is a unitary operator. The transfer function associated to E is WE(z) = D + (I -
zA)-'zB [2, 4]. A function f is in BH(D) if and only if f = WE for some unitary
colligation E.
Let s(z, w) 1 denote the Szeg6 kernel. The classical Nevanlinna-Pick
Theorem implies that a complex valued function f defined on D is in BH'(D) if and
only if the kernel Kf : D x D -+ C,
Kf(zw) = 1- f(z)f(w)(
1-z (1
is positive semidefinite. Rewriting identity (1.1), it follows that f is in BH(D) if
and only if it has the factorization property: there exists a positive kernel K such

that

1 f(z)f(w) = K(z,w)s(z,w). (1.2)

Fix a positive integer d, regions Qj, and positive kernels kj over fQj, j =
1,2,..., d, and assume that, for each j, the reciprocal of kj has one positive square,
i.e.,

-(z, w)= 1 b(z)b(w)

for some scalar valued functions b{,., b6. Let Q denote the polyregion

Qtl X Qt2 X ... x Qd

and note that the kernel k(z,w) = k1(z1,w1)k2(z2,w2)... kd(zd,Wd) is a positive
kernel over Q. Given Hilbert spaces ,,, (S,S,) denotes the space of bounded
linear operators from E to E.. Define Fk(E,E.) to be the set of C(E,,) valued
functions W(z) = W(zi,z2,... Zd) which are defined on Q and which satisfy the
factorization property: there exist auxiliary Hilbert spaces Ci,...,Cd and functions
H1,..., Hd defined on Q with values in C(Cj, .) such that
d 1
.F'Pk : I. W(z)W(w)* = zj,-( ,wj )Hj(z)Hj(w)*.

When kj = s for each j, .Fk(., S.) is known as the generalized Schur class [9] and is
denoted Fd(S, E). Elements of TFd(g, E.*) have a factorization form T.Pd:
d
.FPd : I,. W(z)W(w)* = E (zj, wj)Hj(z)Hj(w).
j=i
It is evident from .TF'Pd that J' (C, C) = BH70(Dl).
In addition to the factorization property elements of d(s, *.) and BH(D)
share two other fundamental properties. First, functions in F'd(e', .) are transfer
functions of appropriately defined unitary colligations. Define a d-variable unitary
operator colligation E to be a tuple E = (U, 9-,,), where 9-,,, are Hilbert

spaces, 7 = @3=1 Hj has a fixed d-fold orthogonal decomposition, and U is a unitary
operator
U A B]\ 'U [1-
u [C D\~ 5] '6.
The transfer function of the d-variable unitary operator colligation E is defined to be
the operator-valued function defined on 11V

Wr(z) = D + C(I- Z(z)A)-'Z(z)B

where Z : Dd -+ 7 is defined by Z(z) = dZi(z;) and Z, : D -+ 7Ui is defined by
Zi(z) = zI-H,. A function f analytic in U1 is in Td(E,E.) if and only if f = WE for
some d-variable unitary colligation E [2]. The second fundamental property Td(s, E)
shares with BH(D) is that under proper interpretation, elements of .Td(, *) are
contractive functions. A function f analytic in DI' is in .Fd(E,,) if and only if
f (Ti1, T2,..., Td) has operator norm at most one for every d-tuple of commuting strict
contractions T = (Ti,..., Td) acting on a Hilbert space H [2].
Let Q, be a region for j = 1,...,d and define Q = Ql x.. xf)d. For each region
Qj there exists an associated positive kernel kj defined on 0 such that the reciprocal
kernel has one positive square. Then Fk(S, E,) can viewed as the generalization of
Fd{(,,) from lD to the polyregion Q. Elements of Fk(E,E,) and Fd(E,E,) share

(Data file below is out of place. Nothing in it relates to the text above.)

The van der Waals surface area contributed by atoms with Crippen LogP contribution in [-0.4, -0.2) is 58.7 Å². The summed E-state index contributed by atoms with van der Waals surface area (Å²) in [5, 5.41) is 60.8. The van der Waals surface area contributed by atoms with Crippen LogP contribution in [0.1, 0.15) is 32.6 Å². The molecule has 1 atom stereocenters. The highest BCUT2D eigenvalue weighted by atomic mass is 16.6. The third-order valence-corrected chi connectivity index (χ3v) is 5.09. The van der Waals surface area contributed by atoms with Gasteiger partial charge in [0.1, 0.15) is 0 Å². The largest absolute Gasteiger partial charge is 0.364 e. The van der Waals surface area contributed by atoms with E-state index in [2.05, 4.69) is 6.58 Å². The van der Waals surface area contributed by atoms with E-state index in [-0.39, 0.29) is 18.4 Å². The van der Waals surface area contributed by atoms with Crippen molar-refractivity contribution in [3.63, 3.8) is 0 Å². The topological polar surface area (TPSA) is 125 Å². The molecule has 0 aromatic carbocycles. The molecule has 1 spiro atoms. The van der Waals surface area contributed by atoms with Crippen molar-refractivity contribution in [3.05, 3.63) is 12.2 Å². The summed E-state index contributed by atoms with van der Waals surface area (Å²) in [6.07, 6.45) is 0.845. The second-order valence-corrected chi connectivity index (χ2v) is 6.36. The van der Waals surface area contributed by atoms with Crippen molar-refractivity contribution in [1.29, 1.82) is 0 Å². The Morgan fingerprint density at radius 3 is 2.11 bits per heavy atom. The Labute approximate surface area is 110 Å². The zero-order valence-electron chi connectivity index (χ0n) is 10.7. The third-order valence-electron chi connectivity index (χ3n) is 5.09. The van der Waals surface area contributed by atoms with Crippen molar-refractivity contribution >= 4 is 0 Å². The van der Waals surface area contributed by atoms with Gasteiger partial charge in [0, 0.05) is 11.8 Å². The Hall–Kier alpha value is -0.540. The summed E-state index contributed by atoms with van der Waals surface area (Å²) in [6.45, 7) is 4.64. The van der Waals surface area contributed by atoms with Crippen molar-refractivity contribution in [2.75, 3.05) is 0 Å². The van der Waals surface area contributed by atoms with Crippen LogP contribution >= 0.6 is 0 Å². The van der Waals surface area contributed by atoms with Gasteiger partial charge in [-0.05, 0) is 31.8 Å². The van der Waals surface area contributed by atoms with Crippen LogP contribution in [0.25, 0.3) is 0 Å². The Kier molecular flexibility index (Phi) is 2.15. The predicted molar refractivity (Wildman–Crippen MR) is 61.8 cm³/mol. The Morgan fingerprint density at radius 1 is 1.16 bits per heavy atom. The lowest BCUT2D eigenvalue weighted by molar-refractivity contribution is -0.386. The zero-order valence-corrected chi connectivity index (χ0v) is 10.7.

parallel properties. Elements of .Fk(C, ,) are transfer functions of an associated class
of unitary colligations. We also show elements of Yk(E, ,) are contractive functions
over an abstract class of operators acting on a Hilbert space.
The organization of the thesis is as follows: in chapter two, we examine the
results characterizing elements in rd(C, E,) [2]. We extend these results and prove
transfer functions of a certain type of contraction colligation are in Td(s, E). We
call this result the Transfer Function Embedding Theorem.
Chapter three deals with the characterization of elements in Fk(g, *). We
prove elements of Fk(8, 8) are transfer functions of an associated class of unitary

colligations. Moreover, we show that for specified kernels, elements of Fk(E, .) are

contractive functions defined over a class of operators acting on a Hilbert space.

Chapter four deals with Nevanlinna-Pick interpolation. We present the clas-

sical Nevanlinna-Pick interpolation theorem and the extension of this theorem to
several variables [1]. Using the results found in chapter three we prove an extended
Nevanlinna-Pick interpolation theorem with Fk(E, .) as the interpolating set.

Chapter five deals with the Corona problem. We begin the chapter with

a review of the Carleson Corona Theorem [11] and the Toeplitz Corona Theorem

[22, 17]. We present the Toeplitz Corona Theorem for polydisk the IV [9]. Using
the results found in chapter three we prove our own extended version of the Toeplitz

Corona Theorem for the kernel k defined on the polyregion Q = Q x ..** x fd.
In chapter six, we discuss the Transfer Function Embedding Theorem in a
systems theory framework. We show how results characterizing elements of Fd(.F, S.)

can be viewed as physical laws for multidimensional systems. Furthermore, we discuss

the minimal realization problem for functions of two variables and give an efficient
algorithm to realize a function of two variables.

CHAPTER 2
REALIZATION AND REPRESENTATION

We begin this chapter defining the Schur class Yd(e, ). This set is defined

as having a factorization property .'Pd. J. Agler [2] proved that elements of this set
have two other representations. One representation is of transfer functions of a certain
type of unitary operator. The other representation is of contractive functions over
d-tuples of commuting strict contractions acting on a Hilbert space. We present and
discuss J. Agler's results in this chapter. Furthermore, we prove transfer functions of
a certain type of contraction operator are in the set .Fd(, .).

2.1 Representation and Realization on D'